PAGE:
Jonah Bennett on May 23, 2017
Department of Veterans Affairs Secretary David Shulkin urged the Senate to quickly pass accountability legislation in advance of the Senate’s markup of the bill Wednesday.
In a statement issued Tuesday, Shulkin stated: “I’m pleased to see the Senate Veterans’ Affairs Committee moving forward tomorrow on our much-needed accountability bill, and hope the senators pass it promptly without delay.”
Shulkin further referenced the fact that Brittney Lowe, a senior interior designer at the Memphis, was able to seamlessly return to work after serving a 60-day jail sentence for driving under the influence of alcohol, which The Daily Caller News Foundation exclusively reported on May 17.
Another example from this month underscores the need for accountability at VA: An employee who was convicted no fewer than three times for driving under the influence of alcohol, and who just served a 60-day jail sentence, is now returning to work at a VA facility.
“No other hospital system or business would have to put up with this, and the Senate bill is a solid first step on accountability,” Shulkin added in the release. “More to come.”
Memphis VA whistleblower Sean Higgins told Communities Digital News in late March that Lowe was taking advantage of “donated leave” while she was on jail, which employees normally use for unanticipated sicknesses.
But an internal document seen by TheDCNF indicates that the VA abruptly rescinded approval for Lowe to be a “recipient on the Voluntary Leave Transfer Program” on May 3, just a few days after Communities Digital News ran the story.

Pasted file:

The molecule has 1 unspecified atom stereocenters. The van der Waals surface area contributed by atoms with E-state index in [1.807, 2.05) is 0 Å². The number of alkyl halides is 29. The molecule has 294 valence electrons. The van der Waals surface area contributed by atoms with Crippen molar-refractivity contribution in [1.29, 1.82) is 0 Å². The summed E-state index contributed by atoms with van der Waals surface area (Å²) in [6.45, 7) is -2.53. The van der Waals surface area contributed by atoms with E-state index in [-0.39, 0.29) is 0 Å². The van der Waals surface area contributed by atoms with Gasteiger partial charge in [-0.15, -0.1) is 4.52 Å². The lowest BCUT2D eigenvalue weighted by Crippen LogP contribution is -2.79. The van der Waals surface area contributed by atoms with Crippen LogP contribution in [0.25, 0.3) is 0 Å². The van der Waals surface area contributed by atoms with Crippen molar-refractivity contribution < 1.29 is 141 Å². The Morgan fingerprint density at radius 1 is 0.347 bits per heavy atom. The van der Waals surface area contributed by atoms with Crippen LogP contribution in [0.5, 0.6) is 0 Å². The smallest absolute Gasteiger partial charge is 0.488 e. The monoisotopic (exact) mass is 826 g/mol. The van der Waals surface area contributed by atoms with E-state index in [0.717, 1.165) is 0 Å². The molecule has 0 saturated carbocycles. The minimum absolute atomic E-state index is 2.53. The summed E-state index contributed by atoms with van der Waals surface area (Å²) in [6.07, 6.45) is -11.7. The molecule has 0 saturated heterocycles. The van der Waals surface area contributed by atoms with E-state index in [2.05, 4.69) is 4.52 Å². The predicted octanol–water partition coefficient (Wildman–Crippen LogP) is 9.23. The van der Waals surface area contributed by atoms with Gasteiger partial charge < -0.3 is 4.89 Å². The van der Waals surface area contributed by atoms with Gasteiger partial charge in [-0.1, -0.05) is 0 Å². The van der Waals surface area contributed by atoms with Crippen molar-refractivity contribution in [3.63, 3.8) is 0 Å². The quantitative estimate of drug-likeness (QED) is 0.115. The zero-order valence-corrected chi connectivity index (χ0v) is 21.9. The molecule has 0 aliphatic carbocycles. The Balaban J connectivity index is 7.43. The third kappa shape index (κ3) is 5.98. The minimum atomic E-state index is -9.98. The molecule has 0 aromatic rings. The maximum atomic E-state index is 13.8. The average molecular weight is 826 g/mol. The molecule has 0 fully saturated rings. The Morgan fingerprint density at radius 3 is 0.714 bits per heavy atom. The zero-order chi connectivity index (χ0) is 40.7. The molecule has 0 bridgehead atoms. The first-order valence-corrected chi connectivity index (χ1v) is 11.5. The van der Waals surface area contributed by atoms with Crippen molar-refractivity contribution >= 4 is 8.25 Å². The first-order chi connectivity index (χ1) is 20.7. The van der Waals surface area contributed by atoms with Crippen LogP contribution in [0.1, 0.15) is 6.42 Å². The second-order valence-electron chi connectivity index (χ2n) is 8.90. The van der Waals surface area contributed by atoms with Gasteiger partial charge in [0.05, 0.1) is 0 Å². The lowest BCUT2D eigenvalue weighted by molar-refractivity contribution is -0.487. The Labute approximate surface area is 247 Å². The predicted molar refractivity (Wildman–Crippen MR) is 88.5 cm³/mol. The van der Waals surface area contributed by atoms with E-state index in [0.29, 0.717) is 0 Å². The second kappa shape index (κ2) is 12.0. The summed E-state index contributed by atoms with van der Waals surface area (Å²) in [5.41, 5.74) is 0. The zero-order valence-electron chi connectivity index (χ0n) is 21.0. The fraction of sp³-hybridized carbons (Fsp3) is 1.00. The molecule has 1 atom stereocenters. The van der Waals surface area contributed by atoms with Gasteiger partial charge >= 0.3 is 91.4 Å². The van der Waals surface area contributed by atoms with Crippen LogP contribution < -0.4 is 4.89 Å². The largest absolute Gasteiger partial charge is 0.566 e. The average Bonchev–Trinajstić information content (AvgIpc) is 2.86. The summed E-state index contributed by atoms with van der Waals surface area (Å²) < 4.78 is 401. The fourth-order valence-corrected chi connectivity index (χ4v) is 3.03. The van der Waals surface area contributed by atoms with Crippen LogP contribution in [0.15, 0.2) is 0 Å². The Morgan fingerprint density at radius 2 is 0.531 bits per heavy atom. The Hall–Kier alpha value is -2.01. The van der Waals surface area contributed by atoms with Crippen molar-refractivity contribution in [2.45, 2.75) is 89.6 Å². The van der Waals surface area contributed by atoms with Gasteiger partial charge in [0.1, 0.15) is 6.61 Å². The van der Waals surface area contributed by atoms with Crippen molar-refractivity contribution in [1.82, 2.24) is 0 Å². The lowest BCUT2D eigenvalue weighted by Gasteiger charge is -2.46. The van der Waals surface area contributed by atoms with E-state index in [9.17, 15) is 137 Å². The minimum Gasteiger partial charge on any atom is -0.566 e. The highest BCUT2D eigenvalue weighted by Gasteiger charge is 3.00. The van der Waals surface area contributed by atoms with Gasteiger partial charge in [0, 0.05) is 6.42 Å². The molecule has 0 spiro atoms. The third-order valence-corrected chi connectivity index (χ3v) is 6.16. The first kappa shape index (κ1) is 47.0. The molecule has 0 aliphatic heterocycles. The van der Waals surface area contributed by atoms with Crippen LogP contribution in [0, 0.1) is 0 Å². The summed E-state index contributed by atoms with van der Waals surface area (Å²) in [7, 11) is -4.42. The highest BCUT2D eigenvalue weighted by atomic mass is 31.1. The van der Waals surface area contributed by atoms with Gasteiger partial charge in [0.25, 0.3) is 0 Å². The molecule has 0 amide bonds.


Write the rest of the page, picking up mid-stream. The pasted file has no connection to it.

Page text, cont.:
The Senate Veterans’ Affairs Committee is set Wednesday to markup the VA accountability introduced in early May, which accelerates the firing process and allows the VA to recoup bonuses. The bill is slightly different from the VA Accountability First Act, in that this new legislation removes senior executives from the jurisdiction of the Merit Systems Protection Board and places them directly under the authority of Shulkin.
Moreover, the bill also increases the termination process to 145 days, although during this time period, employees will not be on payroll.
“To fully reform the VA and provide our nation’s veterans with the quality care they were promised and deserve, we must ensure the department can efficiently dismiss employees who are not able or willing to do their jobs,” GOP Sen. Marco Rubio, one of the proponents of the bill, said in a statement.
“We must make real changes that put the well-being of our service members before the best interests of bureaucrats,” he added.
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